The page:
EPOD 20th - High Altitude Balloon Burst

September 07, 2020

High Altitude Balloon Burst

We’re celebrating 20 years of Earth Science Picture of the Day during the month of September! Today’s photo features a popular EPOD from the past. Thanks to all of our followers (on the blog, Facebook, Instagram and Twitter) for supporting us. Thanks also to all of you who’ve submitted your photos. We’re most appreciative. This EPOD was originally published September 19, 2013.

Photographer: Kostas Tamateas
Summary Author: Kostas Tamateas

September 2013 Viewer's Choice The photo above shows the remains of a high altitude balloon just after it burst far above the Thessalian plain of northern Greece. This was Greece's first suborbital photography project. The project that launched the balloon is referred to as SlaRos (Tesla, Ikaros); the mission is called Stratonauts. Mount Olympus is beneath the clouds at top left – to the left of the balloon is the Aegean Sea.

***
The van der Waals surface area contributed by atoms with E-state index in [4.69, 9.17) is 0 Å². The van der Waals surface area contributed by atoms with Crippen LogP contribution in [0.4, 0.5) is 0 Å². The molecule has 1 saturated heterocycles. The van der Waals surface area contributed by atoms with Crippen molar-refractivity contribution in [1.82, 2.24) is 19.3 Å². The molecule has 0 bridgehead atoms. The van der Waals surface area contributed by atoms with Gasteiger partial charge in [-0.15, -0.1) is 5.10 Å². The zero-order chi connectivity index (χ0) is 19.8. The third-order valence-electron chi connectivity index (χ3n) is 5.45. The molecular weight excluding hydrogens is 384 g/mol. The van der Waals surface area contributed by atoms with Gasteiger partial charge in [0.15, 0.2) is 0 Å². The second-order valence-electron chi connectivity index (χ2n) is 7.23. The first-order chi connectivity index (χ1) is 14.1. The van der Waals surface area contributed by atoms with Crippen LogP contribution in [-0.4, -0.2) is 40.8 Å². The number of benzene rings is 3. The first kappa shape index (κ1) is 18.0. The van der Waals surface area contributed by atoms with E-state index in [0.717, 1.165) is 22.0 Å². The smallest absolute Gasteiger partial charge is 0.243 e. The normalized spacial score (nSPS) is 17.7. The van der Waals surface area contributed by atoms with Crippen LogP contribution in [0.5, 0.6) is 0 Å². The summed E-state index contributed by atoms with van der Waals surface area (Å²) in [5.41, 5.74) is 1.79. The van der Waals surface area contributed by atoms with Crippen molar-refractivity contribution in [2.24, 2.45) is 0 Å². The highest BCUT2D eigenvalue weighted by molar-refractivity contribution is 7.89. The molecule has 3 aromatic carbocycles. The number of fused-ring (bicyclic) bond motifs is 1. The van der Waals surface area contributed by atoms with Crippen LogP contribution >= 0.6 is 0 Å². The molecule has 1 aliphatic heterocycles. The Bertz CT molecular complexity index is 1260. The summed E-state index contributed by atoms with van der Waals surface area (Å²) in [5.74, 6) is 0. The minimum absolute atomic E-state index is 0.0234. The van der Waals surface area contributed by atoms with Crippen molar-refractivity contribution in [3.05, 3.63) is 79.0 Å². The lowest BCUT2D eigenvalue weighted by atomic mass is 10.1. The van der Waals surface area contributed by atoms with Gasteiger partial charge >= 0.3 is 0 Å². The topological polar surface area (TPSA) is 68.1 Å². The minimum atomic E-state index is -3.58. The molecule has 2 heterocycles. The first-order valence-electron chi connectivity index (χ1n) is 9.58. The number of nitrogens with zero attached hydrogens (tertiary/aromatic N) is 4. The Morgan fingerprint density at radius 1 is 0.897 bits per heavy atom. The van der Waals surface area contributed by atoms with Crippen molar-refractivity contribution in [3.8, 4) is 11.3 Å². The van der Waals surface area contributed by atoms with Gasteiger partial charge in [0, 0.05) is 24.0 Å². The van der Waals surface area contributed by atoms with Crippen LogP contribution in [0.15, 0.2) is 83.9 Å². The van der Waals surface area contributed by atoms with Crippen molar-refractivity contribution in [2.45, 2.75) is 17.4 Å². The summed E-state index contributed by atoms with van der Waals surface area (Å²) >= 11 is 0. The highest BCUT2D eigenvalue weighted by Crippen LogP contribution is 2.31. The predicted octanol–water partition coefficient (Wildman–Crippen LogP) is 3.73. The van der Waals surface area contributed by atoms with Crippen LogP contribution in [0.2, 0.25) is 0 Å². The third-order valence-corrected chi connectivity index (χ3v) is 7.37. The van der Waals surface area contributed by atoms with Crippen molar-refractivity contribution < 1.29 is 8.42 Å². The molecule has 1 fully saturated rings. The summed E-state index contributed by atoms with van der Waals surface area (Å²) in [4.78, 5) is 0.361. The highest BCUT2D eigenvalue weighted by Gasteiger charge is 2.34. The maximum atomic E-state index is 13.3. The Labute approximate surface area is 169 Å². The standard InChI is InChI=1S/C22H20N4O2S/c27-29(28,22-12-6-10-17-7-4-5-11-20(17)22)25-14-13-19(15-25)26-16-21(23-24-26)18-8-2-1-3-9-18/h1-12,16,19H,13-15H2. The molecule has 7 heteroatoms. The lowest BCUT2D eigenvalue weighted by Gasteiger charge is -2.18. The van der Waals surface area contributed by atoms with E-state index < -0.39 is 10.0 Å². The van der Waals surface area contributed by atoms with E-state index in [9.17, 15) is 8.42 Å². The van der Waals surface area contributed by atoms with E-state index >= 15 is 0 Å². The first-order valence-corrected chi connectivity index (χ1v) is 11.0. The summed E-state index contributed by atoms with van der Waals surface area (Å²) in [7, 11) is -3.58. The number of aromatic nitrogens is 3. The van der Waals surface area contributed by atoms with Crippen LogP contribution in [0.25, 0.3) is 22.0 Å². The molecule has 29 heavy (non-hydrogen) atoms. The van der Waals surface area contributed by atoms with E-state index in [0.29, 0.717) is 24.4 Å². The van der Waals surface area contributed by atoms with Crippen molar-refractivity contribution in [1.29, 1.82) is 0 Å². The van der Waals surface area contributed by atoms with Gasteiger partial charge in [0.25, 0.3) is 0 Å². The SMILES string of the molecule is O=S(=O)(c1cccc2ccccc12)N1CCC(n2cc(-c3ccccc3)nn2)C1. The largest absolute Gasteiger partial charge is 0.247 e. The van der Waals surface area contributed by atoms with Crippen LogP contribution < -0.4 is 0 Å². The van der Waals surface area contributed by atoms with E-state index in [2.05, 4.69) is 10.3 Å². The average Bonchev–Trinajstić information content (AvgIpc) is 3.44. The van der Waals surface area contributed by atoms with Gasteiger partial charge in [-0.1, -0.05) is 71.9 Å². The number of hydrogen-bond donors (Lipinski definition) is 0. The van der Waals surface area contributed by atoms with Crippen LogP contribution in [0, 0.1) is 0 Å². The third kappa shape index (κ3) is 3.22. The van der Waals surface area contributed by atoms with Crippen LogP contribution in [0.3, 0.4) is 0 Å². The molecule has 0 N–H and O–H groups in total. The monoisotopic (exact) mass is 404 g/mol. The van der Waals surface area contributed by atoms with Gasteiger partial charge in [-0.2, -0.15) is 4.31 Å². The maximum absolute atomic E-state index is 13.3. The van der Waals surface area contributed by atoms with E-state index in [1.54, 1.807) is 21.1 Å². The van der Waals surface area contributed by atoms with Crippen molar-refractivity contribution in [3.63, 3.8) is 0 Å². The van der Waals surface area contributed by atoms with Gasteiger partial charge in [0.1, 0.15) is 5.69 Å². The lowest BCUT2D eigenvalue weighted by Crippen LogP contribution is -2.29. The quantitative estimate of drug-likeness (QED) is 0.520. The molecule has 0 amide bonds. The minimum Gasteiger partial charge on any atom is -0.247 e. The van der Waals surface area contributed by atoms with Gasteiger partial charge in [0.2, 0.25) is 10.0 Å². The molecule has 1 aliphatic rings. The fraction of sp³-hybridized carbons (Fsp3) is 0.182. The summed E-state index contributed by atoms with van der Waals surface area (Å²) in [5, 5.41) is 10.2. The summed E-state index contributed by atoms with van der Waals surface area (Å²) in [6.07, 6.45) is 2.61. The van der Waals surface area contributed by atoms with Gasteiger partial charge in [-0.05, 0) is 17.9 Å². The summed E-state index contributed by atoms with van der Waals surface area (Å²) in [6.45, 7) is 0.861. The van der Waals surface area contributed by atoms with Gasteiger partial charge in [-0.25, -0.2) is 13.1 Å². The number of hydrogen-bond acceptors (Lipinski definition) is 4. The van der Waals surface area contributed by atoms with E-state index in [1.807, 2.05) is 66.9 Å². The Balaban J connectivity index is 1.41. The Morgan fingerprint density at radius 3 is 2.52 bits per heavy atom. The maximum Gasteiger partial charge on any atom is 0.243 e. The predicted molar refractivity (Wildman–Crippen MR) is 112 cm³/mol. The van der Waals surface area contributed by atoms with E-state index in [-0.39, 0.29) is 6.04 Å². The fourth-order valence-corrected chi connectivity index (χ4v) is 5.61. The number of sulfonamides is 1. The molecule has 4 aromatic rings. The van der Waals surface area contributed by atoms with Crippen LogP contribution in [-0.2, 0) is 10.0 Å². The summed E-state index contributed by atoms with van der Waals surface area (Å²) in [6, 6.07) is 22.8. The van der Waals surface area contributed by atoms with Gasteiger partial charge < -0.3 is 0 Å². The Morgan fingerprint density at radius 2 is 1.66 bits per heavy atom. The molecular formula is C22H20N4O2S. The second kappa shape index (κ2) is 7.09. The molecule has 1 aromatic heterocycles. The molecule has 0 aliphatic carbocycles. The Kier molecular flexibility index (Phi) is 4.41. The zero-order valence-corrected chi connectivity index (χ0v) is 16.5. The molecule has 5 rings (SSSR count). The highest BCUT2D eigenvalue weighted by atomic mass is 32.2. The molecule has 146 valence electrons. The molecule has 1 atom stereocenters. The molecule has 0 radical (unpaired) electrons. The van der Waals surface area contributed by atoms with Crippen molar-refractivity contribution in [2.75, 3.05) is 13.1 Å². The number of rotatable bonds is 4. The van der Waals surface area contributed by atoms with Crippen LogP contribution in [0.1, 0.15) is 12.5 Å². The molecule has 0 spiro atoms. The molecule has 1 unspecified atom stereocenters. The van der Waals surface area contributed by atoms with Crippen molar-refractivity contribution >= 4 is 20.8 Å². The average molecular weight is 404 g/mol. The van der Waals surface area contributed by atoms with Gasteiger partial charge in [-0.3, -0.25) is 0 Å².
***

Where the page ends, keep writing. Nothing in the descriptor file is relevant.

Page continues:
The balloon reached an altitude of 111,296 ft (33, 923 m) before bursting. All such high altitude balloons burst when the atmospheric air pressure is too low to contain the expanding volume of the gas within the balloon. This balloon’s capsule was retrieved intact and will be re-used for a future launch. Note that since there are too few air molecules at altitudes above about 60,000 ft (18,288 m) to effectively scatter sunlight, the sky appears essentially black. Photo taken at 12:29 UTC on August 26, 2013.

Photo Details: The picture is a 1280 x 720 frame from a High Definition, GoPro Hero3 camera, configured to 50 fps (frames per second).

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